Today, let’s learn about the term haute couture, its meaning, and all the exclusivity and prestige that revolves around this name in the world of fashion.
Haute couture is French for High Fashion, which refers to making exclusive garments tailored to a person and in an artisanal way. That is to say, everything elaborated must be made by hand with a little (or no) intervention of sewing machines. Including materials of the highest quality.
Haute couture work modality
As we mentioned, for a garment to be considered haute couture, it must be made mostly by hand, using as little as possible a sewing machine.
The techniques used are complex, and long hours are used to perform them. It is done based on the specific measurements of a person and their body postures.
There are cases in which the garments are not for sale once finished due to the significant amount of time, effort, and resources used. So, estimating a value is not possible. Consequently, they are used to be shown on the catwalk or in art exhibits.
Haute Couture History
Haute couture had its birth in the 18th century with the French designer Rose Bertin. She was in charge of making the gowns of Queen Marie Antoinette, models that later became popular throughout Europe, being imitated by local seamstresses. This gave her recognized fame to Bertin and transformed her into a pioneer in introducing the concept of fashion and haute couture in French society.
In this way, and with the development of means of transportation, Parisian fashion reached its peak. Given that ladies from other European countries traveled to Paris to buy clothes and accessories, considering French couturiers to be the best in Europe.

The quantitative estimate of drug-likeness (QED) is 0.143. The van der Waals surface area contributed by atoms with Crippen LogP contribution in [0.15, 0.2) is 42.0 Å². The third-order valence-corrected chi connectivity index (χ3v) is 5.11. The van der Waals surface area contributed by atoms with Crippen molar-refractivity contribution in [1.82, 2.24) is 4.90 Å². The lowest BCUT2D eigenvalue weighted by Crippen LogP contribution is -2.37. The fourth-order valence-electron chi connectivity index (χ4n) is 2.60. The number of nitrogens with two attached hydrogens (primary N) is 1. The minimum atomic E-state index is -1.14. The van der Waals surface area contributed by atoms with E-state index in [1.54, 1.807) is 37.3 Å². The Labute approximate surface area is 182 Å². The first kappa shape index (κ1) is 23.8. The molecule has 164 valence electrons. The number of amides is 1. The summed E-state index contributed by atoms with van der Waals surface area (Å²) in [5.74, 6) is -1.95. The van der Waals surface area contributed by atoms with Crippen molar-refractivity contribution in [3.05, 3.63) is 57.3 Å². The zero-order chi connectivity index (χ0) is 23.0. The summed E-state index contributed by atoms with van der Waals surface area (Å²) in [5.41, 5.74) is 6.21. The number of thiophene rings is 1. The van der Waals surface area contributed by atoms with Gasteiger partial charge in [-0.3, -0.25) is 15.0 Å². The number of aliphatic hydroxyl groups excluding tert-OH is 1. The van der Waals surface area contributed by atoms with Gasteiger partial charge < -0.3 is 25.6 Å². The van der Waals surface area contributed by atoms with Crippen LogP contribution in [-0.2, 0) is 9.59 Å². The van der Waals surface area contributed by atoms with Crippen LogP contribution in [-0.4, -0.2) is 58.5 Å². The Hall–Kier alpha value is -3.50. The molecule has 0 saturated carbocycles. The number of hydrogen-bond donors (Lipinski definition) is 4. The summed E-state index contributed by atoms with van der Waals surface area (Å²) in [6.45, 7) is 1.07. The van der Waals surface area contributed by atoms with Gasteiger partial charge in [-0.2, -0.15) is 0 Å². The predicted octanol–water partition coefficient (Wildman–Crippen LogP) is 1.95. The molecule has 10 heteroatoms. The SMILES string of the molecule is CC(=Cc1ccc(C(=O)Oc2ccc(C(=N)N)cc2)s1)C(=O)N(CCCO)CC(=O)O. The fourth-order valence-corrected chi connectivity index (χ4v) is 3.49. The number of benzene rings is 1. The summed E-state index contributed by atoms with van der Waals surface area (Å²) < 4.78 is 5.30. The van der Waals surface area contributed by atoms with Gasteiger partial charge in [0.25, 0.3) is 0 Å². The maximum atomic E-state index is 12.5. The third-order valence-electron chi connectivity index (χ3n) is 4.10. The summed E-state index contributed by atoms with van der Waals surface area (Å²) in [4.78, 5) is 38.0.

The father of haute couture
Charles Frederick Worth is considered the father of haute couture, as it is known today. Despite being originally from England, his work in fashion was successfully developed in France.
He was in charge of revolutionizing the concept of sewing, turning this trade into art. Since he was in charge of designing exclusive garments. Making them for notable clients belonging to high society and creating portfolios with exposed designs by real models in his fashion house.
A place where the clients choose a model and the type of fabric and color to be duplicated according to their choice.
Chamber of Haute Couture
The Chambre Syndicale de la Couture Parisienne is an association of Parisian couturiers, which was born in 1868. All thanks to Charles Frederick Worth, to regulate the actions of its members regarding the copying or plagiarism of styles, dates of openings for collections, choosing the dates of the Paris Fashion Week, number of models presented, publicity and press, legal and tax matters. Besides encouraging new designers and qualifying the fashion houses on the list waiting to be approved by the category.